Why You Shouldn't Wait for a Discount on Berkshire Hathaway

The market knows Berkshire Hathaway (NYSE: BRK-A  ) (NYSE: BRK-B  ) has some of the best investors in the world calling the shots. Warren Buffett and Charlie Munger are, after all, the best duo on Wall Street. Thus, it's rare that Berkshire Hathaway sells at a discount to its book value.

Even so, waiting for a discount to the current price is still a fool's (not Fool's!) game. Here's why you won't ever be able to buy Berkshire Hathaway inexpensively.

Investors actually pay attention
Of all the companies on the public market, Berkshire Hathaway has the most loyal shareholders. Berkshire owners run the gamut from active value investors to passive followers who like having Buffett manage their money. And Berkshire's annual letter to shareholders is among the most widely read documents in the financial world when it surfaces each year.

Thus, investors are tuned in to what Buffett says.

In 1999, Buffett announced in his shareholder letter than he would consider buying back Berkshire Hathaway shares. He even mentioned a price. Here's what Buffett wrote:

Recently, when the A shares fell below $45,000, we considered making repurchases. We decided, however, to delay buying, if indeed we elect to do any, until shareholders have had the chance to review this report. If we do find that repurchases make sense, we will only rarely place bids on the New York Stock Exchange ("NYSE").

He never got the chance to buy back stock in Berkshire. Much later, at the 2006 annual shareholders meeting, Buffett said the following:

A few years ago, when we were willing to buy back our stock, the fact of writing about it eliminated the opportunity.

He was referring to his comments in the 1999 shareholders letter. Once that letter came out, Berkshire shares never traded as cheap at $45,000 for the A shares ever again, even though the S&P 500 fell for two years after his letter to shareholders.

BRK.A Chart

BRK.A data by YCharts.

What Buffett's said recently
Buffett recently announced a policy of repurchasing shares for Berkshire Hathaway only at a price of 1.2 times book value or lower. Since then, the company has traded for well above 1.2 times book value.

BRK.A Price to Book Value Chart

BRK.A Price to Book Value data by YCharts.

History sure likes to repeat itself. On two occasions, Buffett has named his price to buy Berkshire Hathaway shares, and the market responded by pushing Berkshire Hathaway shares higher.

On one hand, this prevents an opportunity to snag Berkshire Hathaway at a discount. However, it also presents an opportunity for conservative investors to snap up Berkshire shares. Because Berkshire Hathaway generates more cash than it can reinvest into new ideas, it's likely that it will make more repurchases in the next 10 years than it ever has.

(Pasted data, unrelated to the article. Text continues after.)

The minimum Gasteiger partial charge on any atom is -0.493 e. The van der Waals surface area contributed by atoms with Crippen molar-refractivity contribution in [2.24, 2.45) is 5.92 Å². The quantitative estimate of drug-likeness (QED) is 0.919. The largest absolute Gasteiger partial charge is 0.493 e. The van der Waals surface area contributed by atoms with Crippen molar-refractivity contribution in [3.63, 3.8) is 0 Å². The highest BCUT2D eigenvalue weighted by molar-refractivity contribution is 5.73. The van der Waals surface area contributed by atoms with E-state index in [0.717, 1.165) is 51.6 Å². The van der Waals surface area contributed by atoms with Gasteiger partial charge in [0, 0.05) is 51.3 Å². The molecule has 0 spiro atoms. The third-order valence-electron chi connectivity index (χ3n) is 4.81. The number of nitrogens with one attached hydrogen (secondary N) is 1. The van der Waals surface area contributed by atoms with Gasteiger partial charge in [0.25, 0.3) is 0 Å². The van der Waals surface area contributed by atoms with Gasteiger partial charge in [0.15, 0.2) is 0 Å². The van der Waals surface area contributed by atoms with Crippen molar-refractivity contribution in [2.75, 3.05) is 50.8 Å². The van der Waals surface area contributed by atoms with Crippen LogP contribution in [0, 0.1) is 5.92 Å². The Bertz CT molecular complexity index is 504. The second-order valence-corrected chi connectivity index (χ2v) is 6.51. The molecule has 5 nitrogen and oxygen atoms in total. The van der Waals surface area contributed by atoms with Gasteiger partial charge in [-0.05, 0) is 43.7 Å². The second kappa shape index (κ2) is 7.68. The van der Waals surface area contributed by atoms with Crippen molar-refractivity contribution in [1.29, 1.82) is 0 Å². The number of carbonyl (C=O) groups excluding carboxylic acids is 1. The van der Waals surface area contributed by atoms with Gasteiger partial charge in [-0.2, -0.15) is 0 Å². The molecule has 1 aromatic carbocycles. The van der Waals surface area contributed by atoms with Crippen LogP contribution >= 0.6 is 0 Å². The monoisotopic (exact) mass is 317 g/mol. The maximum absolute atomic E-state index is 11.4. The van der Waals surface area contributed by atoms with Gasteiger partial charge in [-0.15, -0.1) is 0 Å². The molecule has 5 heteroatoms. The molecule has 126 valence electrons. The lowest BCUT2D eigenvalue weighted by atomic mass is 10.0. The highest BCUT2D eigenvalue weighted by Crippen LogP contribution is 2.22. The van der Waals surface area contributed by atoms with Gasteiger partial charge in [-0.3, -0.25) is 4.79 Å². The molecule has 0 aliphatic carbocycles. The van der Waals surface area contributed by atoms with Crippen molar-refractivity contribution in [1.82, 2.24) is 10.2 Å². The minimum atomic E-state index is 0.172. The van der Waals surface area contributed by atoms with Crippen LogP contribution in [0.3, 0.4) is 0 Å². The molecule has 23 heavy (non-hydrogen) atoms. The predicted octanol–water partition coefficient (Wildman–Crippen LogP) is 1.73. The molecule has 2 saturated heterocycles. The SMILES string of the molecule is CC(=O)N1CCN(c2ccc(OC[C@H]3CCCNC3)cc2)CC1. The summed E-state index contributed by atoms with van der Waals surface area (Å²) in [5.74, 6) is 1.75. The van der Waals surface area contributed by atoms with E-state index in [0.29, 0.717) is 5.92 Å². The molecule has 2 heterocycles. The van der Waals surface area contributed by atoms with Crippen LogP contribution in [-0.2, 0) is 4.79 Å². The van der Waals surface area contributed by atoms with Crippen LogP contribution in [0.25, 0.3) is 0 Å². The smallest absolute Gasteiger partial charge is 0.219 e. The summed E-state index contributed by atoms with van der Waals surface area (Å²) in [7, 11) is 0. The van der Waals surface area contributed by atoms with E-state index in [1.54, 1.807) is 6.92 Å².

There is a "floor" in place at 1.2 times book value, a price at which Buffett would start buying back stock. Investors won't easily get market-beating returns from an investment in Berkshire, but at least they'll have the comfort of knowing that Berkshire's cash will likely hold up the stock in a downturn. For this reason alone, Berkshire Hathaway may be the right stock for the investor who wants stock market exposure with less risk. 

Discover the gems in Berkshire's annual letters
Warren Buffett has made billions through his investing and he wants you to be able to invest like him. Through the years, Buffett has offered up investing tips to shareholders of Berkshire Hathaway. Now you can tap into the best of Warren Buffett's wisdom in a new special report from The Motley Fool. Click here now for a free copy of this invaluable report.


Read/Post Comments (3) | Recommend This Article (5)

Comments from our Foolish Readers

Help us keep this a respectfully Foolish area! This is a place for our readers to discuss, debate, and learn more about the Foolish investing topic you read about above. Help us keep it clean and safe. If you believe a comment is abusive or otherwise violates our Fool's Rules, please report it via the Report this Comment Report this Comment icon found on every comment.

  • Report this Comment On December 04, 2013, at 2:39 PM, BDF958 wrote:

    Short the stock over 5 year horizon and there is a 80-90 perc chance you will win.

  • Report this Comment On December 04, 2013, at 3:56 PM, FoolinSD wrote:

    I snag my BRK.B shares at ~$70 in 2011. So obviously they weren't that loyal. The main question, will be if that loyalty wavers when B/M retire/die.

    foolinsd

    a happy investor & put writer

  • Report this Comment On December 04, 2013, at 10:22 PM, spirach2 wrote:

    You're getting Berkshire at a discount right *now.*

    It's worth a good $130 right now... and it sells for $115. It's cheap now.

    So the idea that you'll never be able to buy it cheaply is ridiculous.

    And it *was* just as cheap in '09 as it was in '99, relative to BV, normalized earnings, and everything else that matters.

    Also, the idea that there's a 'floor' in place at 1.2 x BV is wrong, too, since there's no guarantee that BRK would begin buying heavily, in the event of a major plunge, as soon as it hit that level.

    The buyback clause authorizes the company to buy back shares *up to* that price; it doesn't guarantee that they *would* buy as soon as it broke that price, or even dropped much lower.

    It's always possible that they would choose not to, or would opt to grab an even better bargain in something else.

    P.S. To poster BDF958, Congrats, Man, that is one of the dumbest statements I've seen anywhere this year.

    Impressive.

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